THE global US television company, Cable News Network (CNN), broadcast the first part of a programme on February 8, alleging the sale of Venezuelan passports to Iraqis and others through the country’s Embassy in Baghdad. The programme suggested that it is possible that terrorists might have been among those alleged to have bought passports.
Another week, another round of crazy thanks to politicians and (surprisingly) professors alike. To be blunt, quite a few people with high profile platforms were “talking fool” over the past few days.
LAST YEAR, we wrote two editorials, each inviting Prime Minister Christie to tell Bahamians whose side he and his government were on in the dispute between Baha Mar developer Sarkis Izmirlian and the Beijing owned EXIM bank and its construction company.
FORMER Deputy Commissioner of Police Marvin Dames, now a Free National Movement candidate for the Mount Moriah constituency, released a detailed plan over the weekend to “save the country” from the scourge of crime that has Bahamians looking over their shoulders, living behind burglar bars or gated communities and wondering every day if this will be the day their luck runs out.
An ignorant and very idiotic person once referred to me as an Eastern-Road type. I was too down-to-earth, he insinuated, to be of Lyford Cay or Old Fort Bay ilk, or some other part of the island he had racially profiled to be the home of lighter-skinned people.
WE ARE 36 days into the new year and already 19 Bahamians are dead and several others are in hospital fighting for their lives.
THE Central Bank continues to ease exchange controls. This is a good thing. However, I again ask why the fear of completely removing exchange controls?
BACK in the nineties, former Prime Minister Hubert Ingraham gave us one of those great, immortal Bahamian political quotes: “I say what I mean, and I mean what I say!”
WITH only three months away from a general election there is no unified opposition to challenge and defeat a government that does not deserve another five years in power. Already on the brink of disaster, five more years of PLP-ism will be the death knell of a Bahamas that we once knew.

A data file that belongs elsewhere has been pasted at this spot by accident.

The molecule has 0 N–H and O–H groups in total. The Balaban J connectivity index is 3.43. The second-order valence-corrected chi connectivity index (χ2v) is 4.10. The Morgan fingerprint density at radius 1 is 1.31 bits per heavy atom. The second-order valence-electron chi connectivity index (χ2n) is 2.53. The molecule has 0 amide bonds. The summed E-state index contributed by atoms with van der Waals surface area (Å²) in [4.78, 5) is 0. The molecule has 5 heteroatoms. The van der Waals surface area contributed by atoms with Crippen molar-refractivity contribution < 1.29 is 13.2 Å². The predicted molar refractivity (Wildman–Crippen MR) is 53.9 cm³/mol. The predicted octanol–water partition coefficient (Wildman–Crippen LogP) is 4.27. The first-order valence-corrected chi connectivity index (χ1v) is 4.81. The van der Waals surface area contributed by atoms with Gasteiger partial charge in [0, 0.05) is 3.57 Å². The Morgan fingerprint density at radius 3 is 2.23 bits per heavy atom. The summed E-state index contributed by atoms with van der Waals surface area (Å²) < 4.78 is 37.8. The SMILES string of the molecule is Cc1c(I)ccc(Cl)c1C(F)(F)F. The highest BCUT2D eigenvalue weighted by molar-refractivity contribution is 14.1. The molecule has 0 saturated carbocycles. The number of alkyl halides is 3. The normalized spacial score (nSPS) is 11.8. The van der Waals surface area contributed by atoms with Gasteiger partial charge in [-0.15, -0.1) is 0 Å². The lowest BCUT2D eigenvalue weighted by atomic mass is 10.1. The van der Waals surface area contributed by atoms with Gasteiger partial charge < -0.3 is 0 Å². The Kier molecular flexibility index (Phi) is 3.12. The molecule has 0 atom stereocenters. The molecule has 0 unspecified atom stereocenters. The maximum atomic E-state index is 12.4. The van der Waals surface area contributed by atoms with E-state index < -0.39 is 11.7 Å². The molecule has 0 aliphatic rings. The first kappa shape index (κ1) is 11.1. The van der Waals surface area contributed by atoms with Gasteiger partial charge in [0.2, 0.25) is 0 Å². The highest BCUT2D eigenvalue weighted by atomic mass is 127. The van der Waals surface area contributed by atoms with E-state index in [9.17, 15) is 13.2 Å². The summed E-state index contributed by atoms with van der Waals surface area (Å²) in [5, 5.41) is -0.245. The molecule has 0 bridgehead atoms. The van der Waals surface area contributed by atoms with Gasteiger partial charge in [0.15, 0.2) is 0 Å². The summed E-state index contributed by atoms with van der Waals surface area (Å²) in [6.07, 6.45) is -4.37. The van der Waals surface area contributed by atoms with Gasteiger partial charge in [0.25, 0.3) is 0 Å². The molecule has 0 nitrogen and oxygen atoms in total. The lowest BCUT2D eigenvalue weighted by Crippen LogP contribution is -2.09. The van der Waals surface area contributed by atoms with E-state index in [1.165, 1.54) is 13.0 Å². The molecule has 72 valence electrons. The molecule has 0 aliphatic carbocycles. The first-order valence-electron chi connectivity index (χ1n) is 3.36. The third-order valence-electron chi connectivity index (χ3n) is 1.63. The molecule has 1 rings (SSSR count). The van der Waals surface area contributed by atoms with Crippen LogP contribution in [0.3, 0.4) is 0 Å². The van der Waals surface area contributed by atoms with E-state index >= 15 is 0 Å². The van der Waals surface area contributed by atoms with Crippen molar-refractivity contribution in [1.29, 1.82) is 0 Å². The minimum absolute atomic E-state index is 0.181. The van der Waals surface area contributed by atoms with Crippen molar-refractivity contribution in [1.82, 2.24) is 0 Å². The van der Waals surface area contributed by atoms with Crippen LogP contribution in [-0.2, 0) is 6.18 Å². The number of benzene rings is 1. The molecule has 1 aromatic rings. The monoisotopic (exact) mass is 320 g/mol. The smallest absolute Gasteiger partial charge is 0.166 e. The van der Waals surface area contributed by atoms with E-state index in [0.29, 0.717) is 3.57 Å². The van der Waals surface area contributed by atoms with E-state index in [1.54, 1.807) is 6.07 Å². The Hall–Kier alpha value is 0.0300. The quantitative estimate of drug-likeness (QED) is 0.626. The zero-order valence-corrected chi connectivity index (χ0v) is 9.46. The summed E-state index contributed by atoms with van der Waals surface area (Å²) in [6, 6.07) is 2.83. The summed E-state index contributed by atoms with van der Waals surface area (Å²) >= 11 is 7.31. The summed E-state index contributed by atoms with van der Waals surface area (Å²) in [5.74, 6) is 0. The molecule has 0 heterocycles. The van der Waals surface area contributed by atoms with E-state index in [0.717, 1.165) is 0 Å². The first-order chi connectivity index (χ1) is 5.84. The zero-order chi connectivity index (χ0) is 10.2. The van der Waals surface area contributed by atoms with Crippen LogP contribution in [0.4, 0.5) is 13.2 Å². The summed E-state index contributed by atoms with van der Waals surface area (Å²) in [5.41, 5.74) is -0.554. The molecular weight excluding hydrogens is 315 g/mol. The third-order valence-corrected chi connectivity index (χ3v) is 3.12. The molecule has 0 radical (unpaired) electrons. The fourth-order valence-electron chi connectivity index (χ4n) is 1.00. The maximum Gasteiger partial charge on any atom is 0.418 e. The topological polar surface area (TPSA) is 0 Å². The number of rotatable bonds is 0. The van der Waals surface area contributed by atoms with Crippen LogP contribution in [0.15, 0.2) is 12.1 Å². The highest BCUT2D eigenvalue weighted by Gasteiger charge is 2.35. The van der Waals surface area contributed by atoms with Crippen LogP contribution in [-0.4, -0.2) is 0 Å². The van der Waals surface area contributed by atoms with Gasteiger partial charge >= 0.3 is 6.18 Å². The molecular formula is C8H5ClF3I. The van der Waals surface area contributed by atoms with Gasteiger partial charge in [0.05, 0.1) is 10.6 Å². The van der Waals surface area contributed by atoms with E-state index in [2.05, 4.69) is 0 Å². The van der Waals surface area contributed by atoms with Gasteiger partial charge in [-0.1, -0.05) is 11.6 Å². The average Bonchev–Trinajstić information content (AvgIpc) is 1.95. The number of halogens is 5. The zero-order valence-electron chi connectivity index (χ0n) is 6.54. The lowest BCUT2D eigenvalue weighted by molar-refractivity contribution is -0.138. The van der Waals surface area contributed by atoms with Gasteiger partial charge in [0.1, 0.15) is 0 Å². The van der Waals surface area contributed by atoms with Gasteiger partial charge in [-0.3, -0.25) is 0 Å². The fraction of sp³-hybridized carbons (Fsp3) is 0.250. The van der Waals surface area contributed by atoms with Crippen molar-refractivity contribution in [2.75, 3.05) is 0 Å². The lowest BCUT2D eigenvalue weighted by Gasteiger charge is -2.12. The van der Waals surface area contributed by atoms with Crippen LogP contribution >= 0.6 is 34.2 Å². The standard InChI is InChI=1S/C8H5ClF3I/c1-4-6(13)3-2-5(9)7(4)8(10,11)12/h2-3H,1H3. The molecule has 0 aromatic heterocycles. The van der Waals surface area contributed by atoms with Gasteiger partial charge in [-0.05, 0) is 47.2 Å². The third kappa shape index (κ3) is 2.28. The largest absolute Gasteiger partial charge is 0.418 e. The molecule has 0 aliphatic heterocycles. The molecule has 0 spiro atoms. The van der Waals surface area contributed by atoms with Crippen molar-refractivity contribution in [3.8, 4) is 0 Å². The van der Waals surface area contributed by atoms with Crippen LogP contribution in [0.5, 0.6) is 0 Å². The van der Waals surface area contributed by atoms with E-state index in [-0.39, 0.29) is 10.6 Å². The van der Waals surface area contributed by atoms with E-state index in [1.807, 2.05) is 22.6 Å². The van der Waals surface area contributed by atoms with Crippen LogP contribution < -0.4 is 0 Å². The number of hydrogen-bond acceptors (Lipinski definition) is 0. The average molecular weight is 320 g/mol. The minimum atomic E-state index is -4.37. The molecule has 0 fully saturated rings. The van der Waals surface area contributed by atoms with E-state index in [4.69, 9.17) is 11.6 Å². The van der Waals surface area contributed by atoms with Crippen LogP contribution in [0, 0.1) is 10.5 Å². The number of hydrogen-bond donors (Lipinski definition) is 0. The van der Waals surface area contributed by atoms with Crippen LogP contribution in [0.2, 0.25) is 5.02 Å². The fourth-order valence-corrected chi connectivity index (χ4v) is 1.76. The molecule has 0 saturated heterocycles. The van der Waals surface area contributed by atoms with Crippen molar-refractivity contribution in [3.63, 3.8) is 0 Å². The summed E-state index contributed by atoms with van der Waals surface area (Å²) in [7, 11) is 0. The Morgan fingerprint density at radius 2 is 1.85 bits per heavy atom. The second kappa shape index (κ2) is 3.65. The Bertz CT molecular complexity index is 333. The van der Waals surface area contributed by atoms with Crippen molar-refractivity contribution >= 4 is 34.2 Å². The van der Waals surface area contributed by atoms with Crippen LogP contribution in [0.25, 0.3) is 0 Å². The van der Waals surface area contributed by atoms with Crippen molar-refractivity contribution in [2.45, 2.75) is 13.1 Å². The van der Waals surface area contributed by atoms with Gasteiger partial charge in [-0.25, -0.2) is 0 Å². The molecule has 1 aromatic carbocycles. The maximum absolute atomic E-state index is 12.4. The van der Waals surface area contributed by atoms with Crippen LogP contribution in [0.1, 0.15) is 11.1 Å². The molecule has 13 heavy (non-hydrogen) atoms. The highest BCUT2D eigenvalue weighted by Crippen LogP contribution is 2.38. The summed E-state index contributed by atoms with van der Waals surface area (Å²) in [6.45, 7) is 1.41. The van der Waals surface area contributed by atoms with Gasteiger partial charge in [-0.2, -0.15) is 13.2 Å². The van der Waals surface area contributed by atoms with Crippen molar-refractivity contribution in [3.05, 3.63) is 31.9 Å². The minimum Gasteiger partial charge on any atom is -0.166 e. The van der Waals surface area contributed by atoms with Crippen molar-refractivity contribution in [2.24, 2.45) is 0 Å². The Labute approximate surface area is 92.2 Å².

TYPICAL Bahamians, like citizens everywhere, take little interest in the numbers underlying their country’s successes - or failures.
AS we head into the second month of 2017, the political battle lines for the upcoming general election are becoming clearer.
FIVE YEARS after we were promised that legislation would be enacted giving the Bahamian people the right to information about how our money was being spent, how contracts were being awarded, the status of our applications for Crown Land, we still have no Freedom of Information legislation.
I watched bits and pieces of the Progressive Liberal Party (PLP) convention because I have to see and hear things for myself - but that was pretty much all I could stomach.
Mass communications in The Bahamas has become one of the most lucrative professions. In a world where everything is so desensitised, the country must hold its journalists and media personnel responsible for its woes and successes.
AVOIDING their annual party convention for the past eight years, and after much to-ing and fro-ing as to whether one should be held at all, the PLP settled on a well-orchestrated, fun-filled event just four months before the deadline for the general election.